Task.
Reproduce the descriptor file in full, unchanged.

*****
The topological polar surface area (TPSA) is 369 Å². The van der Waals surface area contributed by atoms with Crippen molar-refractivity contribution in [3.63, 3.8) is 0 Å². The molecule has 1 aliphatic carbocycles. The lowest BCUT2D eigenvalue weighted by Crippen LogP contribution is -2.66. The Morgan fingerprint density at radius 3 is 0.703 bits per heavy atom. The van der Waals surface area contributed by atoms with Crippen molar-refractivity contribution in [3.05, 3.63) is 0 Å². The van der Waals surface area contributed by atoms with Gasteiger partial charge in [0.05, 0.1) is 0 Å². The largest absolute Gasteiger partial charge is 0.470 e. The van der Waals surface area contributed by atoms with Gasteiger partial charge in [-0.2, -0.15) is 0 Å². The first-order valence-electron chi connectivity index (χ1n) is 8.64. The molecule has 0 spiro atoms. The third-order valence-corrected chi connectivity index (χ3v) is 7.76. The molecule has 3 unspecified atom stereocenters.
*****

The topological polar surface area (TPSA) is 369 Å². The van der Waals surface area contributed by atoms with Crippen molar-refractivity contribution in [3.63, 3.8) is 0 Å². The molecule has 1 aliphatic carbocycles. The lowest BCUT2D eigenvalue weighted by Crippen LogP contribution is -2.66. The Morgan fingerprint density at radius 3 is 0.703 bits per heavy atom. The van der Waals surface area contributed by atoms with Crippen molar-refractivity contribution in [3.05, 3.63) is 0 Å². The van der Waals surface area contributed by atoms with Gasteiger partial charge in [0.05, 0.1) is 0 Å². The largest absolute Gasteiger partial charge is 0.470 e. The van der Waals surface area contributed by atoms with Gasteiger partial charge in [-0.2, -0.15) is 0 Å². The first-order valence-electron chi connectivity index (χ1n) is 8.64. The molecule has 0 spiro atoms. The third-order valence-corrected chi connectivity index (χ3v) is 7.76. The molecule has 3 unspecified atom stereocenters.